Spatial ecology of herbivores

Exploring the spatial and behavioral patterns of herbivorous reef fishes in order to understand the extent and location of their impacts on reefs.

Herbivores play a critical role in maintaining reef health through grazing that keeps seaweed growth in check and potentially facilitates settlement of new corals by exposing bare surfaces. We are conducting an intensive study of the spatial and behavioral patterns of herbivory on Palmyra’s coral-dominated reefs, focusing on six species of relatively abundant herbivorous fish. Because different herbivore feeding strategies result in unique impacts on coral-algal interactions, our study species span three functional feeding groups: large excavators, scrapers, and grazers. Large excavators, like the steephead and bumphead parrotfishes, take big bites of coral that leave bare substrate, while scrapers, like the bullethead parrotfish and other smaller-bodied parrotfish species, take small scrapes of low-lying algae, and grazers like the surgeonfish and bristletooth pick and crop benthic algae. Through our work, we measure not only the rate at which these important species of herbivores feed but how their feeding is distributed across the reef.

Our research group uses snorkel, SCUBA and technological tools such as acoustic telemetry to conduct behavioral observations across multiple sites and habitat types on Palmyra’s reefs. By following fish wherever they go, we can measure how, exactly, these fishes use the reef, the rates at which they feed, and their abundances. In addition to simple visual behavioral observations of multiple species, we are conducting a long-term study of the steephead parrotfish, Chlorurus microrhinos, using acoustic telemetry techniques. We use two types of acoustic telemetry, manual or ‘active’ tracking and passive tracking. Active tracking involves tagging fish with acoustic ‘pingers’ and following them with a hydrophone (listening device) from a boat. This type of tracking provides very high spatial resolution data: we know where fish are to the meter! We have now tracked multiple individuals over the course of several months, measuring and mapping home range sizes in order to understand their impacts on the seafloor. The second technique is passive tracking, which provides less spatial resolution but a longer study time. Passive tracking involves tagging also involves tagging fish but instead of active following, fish are detected on a series of moored ‘listening stations’. By coupling these methods, we are learning about how home range patterns change (or don’t) over the course of years. The spatial and behavioral patterns that we are measuring provide insight into how herbivores affect interactions between corals and algae on reefs.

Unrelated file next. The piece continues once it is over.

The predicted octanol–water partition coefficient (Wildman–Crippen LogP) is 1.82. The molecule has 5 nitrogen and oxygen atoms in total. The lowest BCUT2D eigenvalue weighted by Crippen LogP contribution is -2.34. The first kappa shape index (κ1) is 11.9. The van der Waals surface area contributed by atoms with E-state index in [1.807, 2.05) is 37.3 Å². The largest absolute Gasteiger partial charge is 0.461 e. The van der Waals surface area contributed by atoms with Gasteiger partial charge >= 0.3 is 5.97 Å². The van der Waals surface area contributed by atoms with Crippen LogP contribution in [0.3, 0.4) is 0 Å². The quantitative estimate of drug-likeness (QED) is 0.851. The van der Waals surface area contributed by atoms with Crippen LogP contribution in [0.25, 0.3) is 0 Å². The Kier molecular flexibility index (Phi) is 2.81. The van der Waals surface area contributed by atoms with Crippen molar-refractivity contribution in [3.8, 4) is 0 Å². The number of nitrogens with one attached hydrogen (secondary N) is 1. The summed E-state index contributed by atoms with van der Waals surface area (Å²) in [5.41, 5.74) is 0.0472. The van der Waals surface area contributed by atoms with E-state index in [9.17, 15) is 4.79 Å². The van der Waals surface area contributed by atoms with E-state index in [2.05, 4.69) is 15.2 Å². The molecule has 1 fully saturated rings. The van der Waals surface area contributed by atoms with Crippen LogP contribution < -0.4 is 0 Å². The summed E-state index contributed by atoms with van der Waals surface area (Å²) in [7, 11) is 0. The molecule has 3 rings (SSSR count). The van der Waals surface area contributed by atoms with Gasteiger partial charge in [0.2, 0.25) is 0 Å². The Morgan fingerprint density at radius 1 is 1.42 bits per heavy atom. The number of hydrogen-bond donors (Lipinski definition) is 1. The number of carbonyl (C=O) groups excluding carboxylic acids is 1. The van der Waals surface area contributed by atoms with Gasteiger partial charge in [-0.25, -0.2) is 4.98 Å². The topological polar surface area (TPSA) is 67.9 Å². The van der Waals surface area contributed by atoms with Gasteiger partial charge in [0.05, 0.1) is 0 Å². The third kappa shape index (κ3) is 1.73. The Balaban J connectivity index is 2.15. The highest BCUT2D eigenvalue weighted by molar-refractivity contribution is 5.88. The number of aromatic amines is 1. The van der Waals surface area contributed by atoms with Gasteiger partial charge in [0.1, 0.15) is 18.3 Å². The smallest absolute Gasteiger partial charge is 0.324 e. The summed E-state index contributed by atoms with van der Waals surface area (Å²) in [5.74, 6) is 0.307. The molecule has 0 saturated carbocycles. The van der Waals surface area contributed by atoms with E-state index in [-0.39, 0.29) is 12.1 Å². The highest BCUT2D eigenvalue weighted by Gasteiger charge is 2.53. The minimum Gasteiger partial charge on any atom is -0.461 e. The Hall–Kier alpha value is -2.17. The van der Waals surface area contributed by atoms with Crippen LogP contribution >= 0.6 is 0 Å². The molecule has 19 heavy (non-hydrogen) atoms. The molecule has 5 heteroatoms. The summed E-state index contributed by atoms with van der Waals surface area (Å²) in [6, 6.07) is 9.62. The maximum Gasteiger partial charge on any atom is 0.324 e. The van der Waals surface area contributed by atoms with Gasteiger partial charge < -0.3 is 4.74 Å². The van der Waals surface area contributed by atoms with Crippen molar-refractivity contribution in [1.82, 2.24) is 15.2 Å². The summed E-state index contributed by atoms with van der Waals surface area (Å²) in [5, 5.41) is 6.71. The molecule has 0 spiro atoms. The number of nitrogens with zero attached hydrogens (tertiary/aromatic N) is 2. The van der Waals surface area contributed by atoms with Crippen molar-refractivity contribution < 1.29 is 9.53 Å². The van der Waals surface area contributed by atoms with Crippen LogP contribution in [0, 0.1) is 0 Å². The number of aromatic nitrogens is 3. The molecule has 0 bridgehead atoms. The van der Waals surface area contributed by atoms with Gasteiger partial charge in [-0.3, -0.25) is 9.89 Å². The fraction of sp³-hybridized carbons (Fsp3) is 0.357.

Early results have shown that while large-scale movement patterns are consistent among individuals, there is variability in small-scale foraging patterns that differ across habitats. Behavioral data suggest that competition may play a key role in determining parrotfish home range sizes and shapes. By combining our visual observations with acoustic telemetry, we are increasing our understanding of how herbivory operates on a pristine coral reef such as Palmyra. As part of the Reefs Tomorrow Initiative, our studies of herbivorous fishes provide new insight into MPA design, individual species protections, and the role herbivores plays in coral reef resilience.

This research is being led by Dr. Jennifer Caselle and Dr. Robert Warner at the University of California, Santa Barbara, whose team includes Peter Carlson, Katie Davis, and Laura Dee.